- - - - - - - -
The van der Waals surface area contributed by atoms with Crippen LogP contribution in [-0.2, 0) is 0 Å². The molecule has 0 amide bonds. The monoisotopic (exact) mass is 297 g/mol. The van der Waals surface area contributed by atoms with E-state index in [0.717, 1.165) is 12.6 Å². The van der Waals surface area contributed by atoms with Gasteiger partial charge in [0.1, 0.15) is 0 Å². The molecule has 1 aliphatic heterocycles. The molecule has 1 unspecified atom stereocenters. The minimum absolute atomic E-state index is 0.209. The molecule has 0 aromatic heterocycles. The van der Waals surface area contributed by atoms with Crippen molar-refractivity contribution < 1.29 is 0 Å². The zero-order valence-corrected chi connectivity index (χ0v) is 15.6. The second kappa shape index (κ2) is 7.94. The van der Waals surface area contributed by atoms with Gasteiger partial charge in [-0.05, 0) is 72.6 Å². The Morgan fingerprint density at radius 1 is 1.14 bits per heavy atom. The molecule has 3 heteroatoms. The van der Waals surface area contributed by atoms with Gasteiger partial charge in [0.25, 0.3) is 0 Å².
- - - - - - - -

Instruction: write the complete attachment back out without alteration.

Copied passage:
The van der Waals surface area contributed by atoms with Crippen LogP contribution in [-0.2, 0) is 0 Å². The molecule has 0 amide bonds. The monoisotopic (exact) mass is 297 g/mol. The van der Waals surface area contributed by atoms with E-state index in [0.717, 1.165) is 12.6 Å². The van der Waals surface area contributed by atoms with Gasteiger partial charge in [0.1, 0.15) is 0 Å². The molecule has 1 aliphatic heterocycles. The molecule has 1 unspecified atom stereocenters. The minimum absolute atomic E-state index is 0.209. The molecule has 0 aromatic heterocycles. The van der Waals surface area contributed by atoms with Crippen molar-refractivity contribution < 1.29 is 0 Å². The zero-order valence-corrected chi connectivity index (χ0v) is 15.6. The second kappa shape index (κ2) is 7.94. The van der Waals surface area contributed by atoms with Gasteiger partial charge in [-0.05, 0) is 72.6 Å². The Morgan fingerprint density at radius 1 is 1.14 bits per heavy atom. The molecule has 3 heteroatoms. The van der Waals surface area contributed by atoms with Gasteiger partial charge in [0.25, 0.3) is 0 Å².